Relationship between incidentally detected calcification of the mitral valve on 64-row multidetector computed tomography and mitral valve disease on echocardiography
Received 14 May 2012
Accepted for publication 21 August 2012
Published 10 October 2012 Volume 2012:5 Pages 839—843
Checked for plagiarism Yes
Review by Single anonymous peer review
Peer reviewer comments 3
Mehrnoush Toufan,1 Reza Javadrashid,2 Neda Paak,2 Morteza Gojazadeh,3 Majid Khalili4
1Cardiovascular Research Center, 2Department of Radiology, 3Medical Philosophy and History Research Center, Tabriz University of Medical Sciences, Tabriz, Iran; 4Azerbaijan National Academy of Sciences, Baku, Azerbaijan
Background: Mitral valve calcification is often incidentally detected on chest computed tomography (CT) scans obtained for a variety of noncardiac indications. In this study, we evaluated the association between mitral valve calcification incidentally detected on chest CT and the presence and severity of mitral valve disease on echocardiography.
Methods: Of 760 patients undergoing 64-row multidetector CT of the chest, 50 with mitral valve calcification and 100 controls were referred on for echocardiography. Calcifications of the mitral valve leaflet and annulus were assessed for length, Agatston score, and site, and were compared with echocardiographic findings.
Results: Mitral valve calcification was noted in 59 (7.7%) patients on multidetector CT. Fifty of these patients were assessed by echocardiography, and 32 (64%) were found to have mitral annular calcification. Nine patients (18%) had posterior mitral valve leaflet calcification, and both mitral valve leaflet and annular calcification were detected in nine (18%) cases. Nine (18%) patients had mild, three (6%) had moderate, and one (2%) had severe mitral stenosis. None of the patients with isolated mitral annular calcification had mitral stenosis; however, all the patients with mitral stenosis showed mitral valve leaflet calcification with or without mitral annular calcification (P < 0.001). Moreover, patients with mitral stenosis had a larger mitral calcification length and greater Agatston scores in comparison with those without mitral stenosis (P = 0.001). While 31 patients (62%) with mitral calcification had mitral regurgitation on echocardiography, 21 (21%) in the control group showed mitral regurgitation (P = 0.001).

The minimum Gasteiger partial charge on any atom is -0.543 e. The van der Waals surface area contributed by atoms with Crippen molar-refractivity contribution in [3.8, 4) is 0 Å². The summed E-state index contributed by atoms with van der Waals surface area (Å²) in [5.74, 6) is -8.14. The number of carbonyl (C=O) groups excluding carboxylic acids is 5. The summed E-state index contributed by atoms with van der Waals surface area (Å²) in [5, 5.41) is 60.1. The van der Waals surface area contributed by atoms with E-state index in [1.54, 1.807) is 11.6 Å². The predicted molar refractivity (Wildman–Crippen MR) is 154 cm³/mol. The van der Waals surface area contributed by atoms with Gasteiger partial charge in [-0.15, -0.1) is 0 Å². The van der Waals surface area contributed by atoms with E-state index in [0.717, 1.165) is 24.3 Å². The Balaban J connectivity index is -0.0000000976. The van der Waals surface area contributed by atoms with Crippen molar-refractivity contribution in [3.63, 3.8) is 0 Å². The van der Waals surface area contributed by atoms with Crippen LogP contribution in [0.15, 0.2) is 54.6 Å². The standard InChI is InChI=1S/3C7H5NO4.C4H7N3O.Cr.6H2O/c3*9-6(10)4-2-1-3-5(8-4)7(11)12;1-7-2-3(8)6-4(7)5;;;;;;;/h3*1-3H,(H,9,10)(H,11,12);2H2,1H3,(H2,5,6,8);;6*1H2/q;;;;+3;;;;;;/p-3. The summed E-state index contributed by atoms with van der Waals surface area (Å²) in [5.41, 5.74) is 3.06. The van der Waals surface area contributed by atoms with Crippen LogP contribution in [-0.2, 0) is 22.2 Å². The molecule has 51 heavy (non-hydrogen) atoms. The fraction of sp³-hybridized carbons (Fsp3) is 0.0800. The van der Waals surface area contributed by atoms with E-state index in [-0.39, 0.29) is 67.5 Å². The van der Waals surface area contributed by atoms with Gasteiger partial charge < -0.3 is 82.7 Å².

Conclusion: Mitral valve leaflet calcification, with or without annular calcification, may be an indicator of mitral stenosis. Mitral calcification can also be considered as an indicator for mitral regurgitation in general. Therefore, patients with mitral valve calcification detected incidentally on chest CT scan may benefit from functional assessment of the valve using echocardiography.
Keywords: mitral annular calcification, mitral valve leaflet calcification, multidetector computed tomography, mitral regurgitation, mitral stenosis
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